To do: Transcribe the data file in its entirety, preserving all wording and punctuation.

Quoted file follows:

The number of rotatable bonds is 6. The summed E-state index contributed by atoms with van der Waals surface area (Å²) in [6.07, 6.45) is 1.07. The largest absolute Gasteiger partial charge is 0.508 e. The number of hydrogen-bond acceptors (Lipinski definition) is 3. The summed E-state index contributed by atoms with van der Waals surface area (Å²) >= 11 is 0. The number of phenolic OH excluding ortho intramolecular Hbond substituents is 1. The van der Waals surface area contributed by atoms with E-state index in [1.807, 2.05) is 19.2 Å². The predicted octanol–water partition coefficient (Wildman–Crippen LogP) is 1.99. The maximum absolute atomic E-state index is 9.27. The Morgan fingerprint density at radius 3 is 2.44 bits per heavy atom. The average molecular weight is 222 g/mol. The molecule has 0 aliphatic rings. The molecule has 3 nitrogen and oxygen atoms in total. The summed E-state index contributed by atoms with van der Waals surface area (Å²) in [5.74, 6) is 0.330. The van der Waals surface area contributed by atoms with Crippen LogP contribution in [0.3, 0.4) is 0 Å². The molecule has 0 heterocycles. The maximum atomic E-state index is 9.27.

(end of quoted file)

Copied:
The number of rotatable bonds is 6. The summed E-state index contributed by atoms with van der Waals surface area (Å²) in [6.07, 6.45) is 1.07. The largest absolute Gasteiger partial charge is 0.508 e. The number of hydrogen-bond acceptors (Lipinski definition) is 3. The summed E-state index contributed by atoms with van der Waals surface area (Å²) >= 11 is 0. The number of phenolic OH excluding ortho intramolecular Hbond substituents is 1. The van der Waals surface area contributed by atoms with E-state index in [1.807, 2.05) is 19.2 Å². The predicted octanol–water partition coefficient (Wildman–Crippen LogP) is 1.99. The maximum absolute atomic E-state index is 9.27. The Morgan fingerprint density at radius 3 is 2.44 bits per heavy atom. The average molecular weight is 222 g/mol. The molecule has 0 aliphatic rings. The molecule has 3 nitrogen and oxygen atoms in total. The summed E-state index contributed by atoms with van der Waals surface area (Å²) in [5.74, 6) is 0.330. The van der Waals surface area contributed by atoms with Crippen LogP contribution in [0.3, 0.4) is 0 Å². The molecule has 0 heterocycles. The maximum atomic E-state index is 9.27.